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For pour over options this week we continue to serve Commonwealth’s Finca la Milagrosa from Panama and George Howell’s Kanzu from Rwanda. For more information on these two options, see tasting notes included in last week’s post, or come on by and chat with us. To look forward to in the coming weeks, we will be changing things up and serving a Burundi Kinyovu from Commonwealth Roasters as one of our pour over options. Keep a look out for this exciting new option!

This Week in Coffee

May 25th, 2014

This Week in Coffee: Introducing Commonwealth Coffee Roasters

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This Week we began serving espresso and pour overs from our newest guest roaster, Commonwealth Coffee Roasters from Denver, Colorado! We are very excited to be serving roasts from this recently founded roaster that was established in the Fall of 2013. Learn more about Commonwealth and their goal to share amazing coffee with the masses, at there About Us page.

Currently in the hopper is a Commonwealth espresso blend you may have tried a couple of weeks ago, called Ontology. It is a blend of Rwanda Kabirizi and Guatemala Providencia that presents with flavors of stone fruit, green tea, cherry and marzipan. In the coming days we will begin serving a different espresso from Commonwealth: Ethiopia Yirgacheffe Konga, which tastes of meyer lemon, rose, sweet herb, and cane sugar. We are also continuing to serve our decaf espresso, a Costa Rican from George Howell Roasters, that presents flavors of chocolate, caramel, and walnut.

For pour over options we are serving up one coffee from each of our current roasters. From Commonwealth, we have a Panama bean called Finca la Milagrosa. This sweet and smooth roast presents with flavors of peach, cinnamon, honey dew, and sweet cream. Also available is George Howell’s Kanzu from Rwanda. This roast highlights flavors of raspberry, citrus, and light caramel. These options, along with others from Heart Roasters, are also available for retail sale and home brewing. Come on by and grab a bag today!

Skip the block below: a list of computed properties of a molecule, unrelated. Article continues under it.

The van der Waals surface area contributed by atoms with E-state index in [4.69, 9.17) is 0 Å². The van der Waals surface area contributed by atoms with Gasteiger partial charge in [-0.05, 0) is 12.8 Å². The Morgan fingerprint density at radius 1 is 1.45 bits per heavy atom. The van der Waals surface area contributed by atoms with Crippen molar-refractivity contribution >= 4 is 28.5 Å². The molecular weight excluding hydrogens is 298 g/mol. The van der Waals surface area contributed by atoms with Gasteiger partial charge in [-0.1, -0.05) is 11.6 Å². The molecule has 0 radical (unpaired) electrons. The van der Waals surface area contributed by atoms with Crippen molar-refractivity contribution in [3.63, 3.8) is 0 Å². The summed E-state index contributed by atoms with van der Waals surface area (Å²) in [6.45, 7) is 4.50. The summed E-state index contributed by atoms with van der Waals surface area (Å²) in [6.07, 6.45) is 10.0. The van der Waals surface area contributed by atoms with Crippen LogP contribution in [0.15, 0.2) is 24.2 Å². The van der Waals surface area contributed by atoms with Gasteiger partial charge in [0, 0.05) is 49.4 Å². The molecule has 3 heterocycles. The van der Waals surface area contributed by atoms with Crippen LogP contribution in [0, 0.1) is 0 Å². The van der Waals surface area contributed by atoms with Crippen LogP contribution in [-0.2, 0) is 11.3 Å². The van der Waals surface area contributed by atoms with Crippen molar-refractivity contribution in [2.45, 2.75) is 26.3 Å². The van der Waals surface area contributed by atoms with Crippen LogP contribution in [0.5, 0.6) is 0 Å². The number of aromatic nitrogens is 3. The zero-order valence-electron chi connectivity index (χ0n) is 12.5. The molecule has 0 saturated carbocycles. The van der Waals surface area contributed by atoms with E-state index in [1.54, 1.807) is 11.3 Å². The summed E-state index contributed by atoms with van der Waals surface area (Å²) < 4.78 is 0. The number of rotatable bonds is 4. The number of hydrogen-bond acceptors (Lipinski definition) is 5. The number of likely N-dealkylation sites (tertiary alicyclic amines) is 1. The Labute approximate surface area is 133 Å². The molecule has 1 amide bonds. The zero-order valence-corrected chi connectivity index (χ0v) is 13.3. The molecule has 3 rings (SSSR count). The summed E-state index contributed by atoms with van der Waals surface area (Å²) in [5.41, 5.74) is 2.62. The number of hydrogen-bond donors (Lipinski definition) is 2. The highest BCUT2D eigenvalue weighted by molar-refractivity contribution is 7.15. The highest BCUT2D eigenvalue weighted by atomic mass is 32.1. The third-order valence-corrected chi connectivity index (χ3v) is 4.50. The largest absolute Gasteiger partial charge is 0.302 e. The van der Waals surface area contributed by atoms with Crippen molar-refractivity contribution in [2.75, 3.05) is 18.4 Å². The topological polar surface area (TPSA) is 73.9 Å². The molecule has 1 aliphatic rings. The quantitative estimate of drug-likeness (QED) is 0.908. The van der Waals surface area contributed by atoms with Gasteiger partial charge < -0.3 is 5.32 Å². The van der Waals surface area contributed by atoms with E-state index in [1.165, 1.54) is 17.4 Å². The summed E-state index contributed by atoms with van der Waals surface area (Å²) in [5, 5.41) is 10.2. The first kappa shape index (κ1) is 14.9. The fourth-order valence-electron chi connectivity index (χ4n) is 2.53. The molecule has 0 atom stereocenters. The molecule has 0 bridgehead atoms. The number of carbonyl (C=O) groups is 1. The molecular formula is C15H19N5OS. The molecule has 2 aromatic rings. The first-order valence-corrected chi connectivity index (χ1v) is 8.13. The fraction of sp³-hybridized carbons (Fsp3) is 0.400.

This Week in Coffee

May 11th, 2014

This Week in Coffee:

After a bit of a writing hiatus, we are back to tell you about our coffee offerings. The “Parklet” is fully assembled and we are now  equipped for outdoor seating, so come by and enjoy a cup of your favorite brew in the warm sunshine!

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This week we are brewing up two wonderful Peaberry Kenyan roasts from our guest roaster, Four Barrel Coffee. Don’t be fooled by the shared country of origin, these two coffees  provide a great variety of flavor. The first option, Ndaroini, presents with aroma of quince jam and cranberry, followed by lemon lime flavors and cane sugar sweetness. Our second option, Karatina,  presents with flavors of rose and raspberry in a syrupy cup, replete with stonefruit. Come by and try one of these rich options while they last.